Ahimsa in Jainism is a fundamental principle forming the cornerstone of its ethics and doctrine. The term "ahimsa" means “non-violence”, “non-injury” or absence of desire to harm any life forms. Vegetarianism and other non-violent practices and rituals of Jains flow from the principle of Ahiṃsā. According to Adian Rankin, the concept of Ahimsa is so much intertwined with Jainism that it conjures up images of ascetics who cover their mouths and sweep the ground before them with small brushes to avoid injuring the most minuscule forms of life and Jain-owned animal sanctuaries where even the sickest, most deformed birds and beasts are protected and cherished. These overt manifestations of an ancient faith challenge the comfortable - and near-universal - assumption of human precedence over other creatures.
The Jain concept of Ahiṃsā is quite different from the concept of non-violence found in other philosophies. In other religious traditions, violence is usually associated with causing harm to others. On the other hand, in Jainism, violence refers primarily to injuring one's own self – behavior which inhibits the souls own ability to attain mokṣa or liberation. At the same time it also means violence to others because it is this tendency to harm others that ultimately harms ones own soul. Furthermore, the Jains have extended the concept of Ahiṃsā not only to humans but to all animals, plants, micro-organisms and all beings having life or life potential. All life is sacred and everyone has a right to live fearlessly to its maximum potential. The living beings do not have any fear from those who have taken the vow of Ahiṃsā. According to Jainism, protection of life, also known as abhayadānam, is the supreme charity that a person can make.
Ahimsa does not merely indicate absence of physical violence, but also indicates absence of desire to indulge in any sort of violence. This Jain ideal of Ahiṃsā profoundly influenced Mahatma Gandhi, through his friendship with the Jain scholar Shrimad Rajchandra that it formed a basis of his satyagraha (truth struggle) against colonial rule and caused him to rethink many aspects of contemporary Hindu practices.While Jainism is not a proselytizing religion and as such has no organised system of advocating its doctrine, Jains have been forefront in strongly advocating vegetarianism and non-violence through ages. Ahiṃsā being central to the Jain philosophy, Jain Ācāryas have produced, through ages, quite elaborate and detailed doctrinal materials concerning its various aspects.
Jain vegetarianism is the diet of the Jains, the followers of Jainism. It is the most strict form of religiously-motivated diet regulation in the Indian subcontinent. The diet not only excludes meat, fish and eggs, but also does not include potatoes, onions, garlic, carrots and other roots and tubers.
Jain objections to the eating of meat and fish are based on the principle of nonviolence (ahimsa, literally "non-injuring"). Every act by which a person directly or indirectly supports killing or injury is seen as violence (himsa), which creates harmful karma. The aim of ahimsa is to prevent the accumulation of such karma. The extent to which this intention is put into effect varies greatly among Hindus, Buddhists and Jains. Jains consider nonviolence to be the most essential religious duty for everyone (ahinsā paramo dharmaḥ, a statement often inscribed on Jain temples). It is an indispensable condition for liberation from the cycle of reincarnation, which is the ultimate goal of all Jain activities.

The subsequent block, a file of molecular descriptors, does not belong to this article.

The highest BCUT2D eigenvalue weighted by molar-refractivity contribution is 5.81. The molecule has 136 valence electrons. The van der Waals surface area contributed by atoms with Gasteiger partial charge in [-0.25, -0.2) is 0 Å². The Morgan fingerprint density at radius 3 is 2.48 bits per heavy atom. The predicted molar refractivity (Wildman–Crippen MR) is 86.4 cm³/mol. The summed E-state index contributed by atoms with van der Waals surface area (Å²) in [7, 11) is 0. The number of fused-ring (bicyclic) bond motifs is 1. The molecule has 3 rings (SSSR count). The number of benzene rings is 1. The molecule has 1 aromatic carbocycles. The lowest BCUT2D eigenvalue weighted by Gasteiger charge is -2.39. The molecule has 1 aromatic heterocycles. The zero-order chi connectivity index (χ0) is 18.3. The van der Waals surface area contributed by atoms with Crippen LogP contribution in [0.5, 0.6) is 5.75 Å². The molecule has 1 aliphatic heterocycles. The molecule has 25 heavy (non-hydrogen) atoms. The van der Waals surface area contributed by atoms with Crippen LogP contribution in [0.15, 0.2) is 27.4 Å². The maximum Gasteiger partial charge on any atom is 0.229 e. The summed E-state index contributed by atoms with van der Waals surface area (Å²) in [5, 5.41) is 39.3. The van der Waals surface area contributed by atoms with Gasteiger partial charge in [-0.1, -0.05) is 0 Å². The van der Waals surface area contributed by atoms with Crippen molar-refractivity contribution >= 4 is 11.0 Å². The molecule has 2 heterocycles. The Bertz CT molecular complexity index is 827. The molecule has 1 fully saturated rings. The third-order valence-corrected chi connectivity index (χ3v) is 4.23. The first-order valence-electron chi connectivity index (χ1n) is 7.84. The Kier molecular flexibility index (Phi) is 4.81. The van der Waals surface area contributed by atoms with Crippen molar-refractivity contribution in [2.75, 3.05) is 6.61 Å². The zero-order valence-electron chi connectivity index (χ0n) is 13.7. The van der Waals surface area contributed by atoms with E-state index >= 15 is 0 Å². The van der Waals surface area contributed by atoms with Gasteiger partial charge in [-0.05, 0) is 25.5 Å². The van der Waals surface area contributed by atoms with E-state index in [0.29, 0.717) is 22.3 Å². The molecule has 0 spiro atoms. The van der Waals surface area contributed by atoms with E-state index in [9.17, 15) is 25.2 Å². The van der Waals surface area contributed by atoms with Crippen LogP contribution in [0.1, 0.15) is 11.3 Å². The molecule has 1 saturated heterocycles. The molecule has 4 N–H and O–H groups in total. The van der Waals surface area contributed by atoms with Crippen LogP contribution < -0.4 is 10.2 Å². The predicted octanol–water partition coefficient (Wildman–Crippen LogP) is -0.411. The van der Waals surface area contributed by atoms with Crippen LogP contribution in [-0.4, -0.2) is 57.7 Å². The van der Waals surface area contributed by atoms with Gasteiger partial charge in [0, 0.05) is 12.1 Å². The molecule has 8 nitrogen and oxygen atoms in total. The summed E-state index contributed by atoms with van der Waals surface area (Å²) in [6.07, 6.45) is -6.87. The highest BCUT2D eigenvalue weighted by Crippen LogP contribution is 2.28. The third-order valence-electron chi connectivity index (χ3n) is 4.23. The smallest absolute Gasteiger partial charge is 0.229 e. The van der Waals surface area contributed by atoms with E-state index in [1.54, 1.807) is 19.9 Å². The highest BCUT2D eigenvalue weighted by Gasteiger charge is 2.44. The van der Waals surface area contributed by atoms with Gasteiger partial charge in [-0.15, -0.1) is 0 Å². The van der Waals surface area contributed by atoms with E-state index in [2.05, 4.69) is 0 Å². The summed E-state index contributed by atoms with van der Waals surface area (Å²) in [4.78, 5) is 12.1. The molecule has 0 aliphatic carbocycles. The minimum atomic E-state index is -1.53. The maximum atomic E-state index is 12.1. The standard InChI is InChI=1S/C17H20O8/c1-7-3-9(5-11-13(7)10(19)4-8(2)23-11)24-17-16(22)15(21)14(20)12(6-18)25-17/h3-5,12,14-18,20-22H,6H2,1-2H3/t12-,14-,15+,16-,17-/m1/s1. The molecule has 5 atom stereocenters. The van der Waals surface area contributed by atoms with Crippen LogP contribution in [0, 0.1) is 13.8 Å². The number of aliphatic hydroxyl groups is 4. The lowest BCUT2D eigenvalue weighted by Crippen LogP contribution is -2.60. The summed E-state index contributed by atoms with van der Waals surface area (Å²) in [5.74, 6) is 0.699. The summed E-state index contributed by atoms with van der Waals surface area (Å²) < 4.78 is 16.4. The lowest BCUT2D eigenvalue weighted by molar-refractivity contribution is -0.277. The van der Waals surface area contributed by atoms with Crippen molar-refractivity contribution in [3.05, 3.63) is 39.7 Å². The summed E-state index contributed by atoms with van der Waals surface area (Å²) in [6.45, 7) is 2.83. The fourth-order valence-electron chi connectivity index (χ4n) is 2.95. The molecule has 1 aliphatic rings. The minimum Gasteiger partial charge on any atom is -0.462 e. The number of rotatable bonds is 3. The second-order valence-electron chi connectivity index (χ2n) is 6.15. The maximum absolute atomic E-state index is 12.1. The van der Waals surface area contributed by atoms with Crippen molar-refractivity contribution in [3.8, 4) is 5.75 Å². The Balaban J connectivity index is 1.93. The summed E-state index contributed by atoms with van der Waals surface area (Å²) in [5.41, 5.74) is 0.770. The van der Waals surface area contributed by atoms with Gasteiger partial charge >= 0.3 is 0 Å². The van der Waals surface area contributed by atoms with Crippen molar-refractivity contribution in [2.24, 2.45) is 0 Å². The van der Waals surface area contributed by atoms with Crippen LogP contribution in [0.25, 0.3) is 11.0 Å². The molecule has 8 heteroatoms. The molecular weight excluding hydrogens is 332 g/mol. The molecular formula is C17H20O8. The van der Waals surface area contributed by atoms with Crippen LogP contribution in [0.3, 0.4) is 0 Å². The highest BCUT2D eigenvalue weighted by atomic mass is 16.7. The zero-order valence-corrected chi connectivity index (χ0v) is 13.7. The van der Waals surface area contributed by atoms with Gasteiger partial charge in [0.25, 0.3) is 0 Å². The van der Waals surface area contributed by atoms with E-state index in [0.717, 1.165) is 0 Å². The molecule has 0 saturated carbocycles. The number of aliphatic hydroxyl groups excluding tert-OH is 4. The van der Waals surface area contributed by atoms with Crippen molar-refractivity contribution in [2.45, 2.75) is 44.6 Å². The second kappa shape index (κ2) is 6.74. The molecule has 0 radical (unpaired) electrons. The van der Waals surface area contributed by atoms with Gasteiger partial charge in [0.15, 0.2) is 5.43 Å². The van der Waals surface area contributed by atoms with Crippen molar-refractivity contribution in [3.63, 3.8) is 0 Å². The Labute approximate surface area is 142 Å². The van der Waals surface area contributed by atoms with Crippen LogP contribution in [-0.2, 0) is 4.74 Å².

Jains share this goal with Hindus and Buddhists, but their approach is particularly rigorous and comprehensive. Their scrupulous and thorough way of applying nonviolence to everyday activities, and especially to food, shapes their entire lives and is the most significant hallmark of Jain identity.A side effect of this strict discipline is the exercise of asceticism, which is strongly encouraged in Jainism for lay people as well as for monks and nuns.
Specific Rules for Jain vegetarianism
- Night Meals are forbidden because of the many creatures that come out at night and which may be accidentally killed due to poor lighting or attraction to fire.
- Freshness: Food must be prepared fresh daily. Keeping cooked food overnight is forbidden. Ground spices have an expiry of 3 days during rain, 5 days in summer and 7 days in winter.
- Vegetarianism: Traditionally Jains have been lacto-vegetarians, but modern dairy farming methods, particularly what happens to the male calves (the veal market) has caused many to pursue a vegan diet eating no animal products.
- Water is filtered through three layers of cotton cloth before use for cooking or drinking. Water should be boiled and cooled before drinking to avoid illness caused by micro-organisms. Illness is thought to engender intolerance.
- Root Vegetables: (potatoes, carrots, turnips) are forbidden because uprooting a plant kills it (non-violence) and because many tiny creatures may inhabit roots.
- Beansprouts are prohibited because they are living and eating them kills the whole plant.
- Cereal Grains are permitted.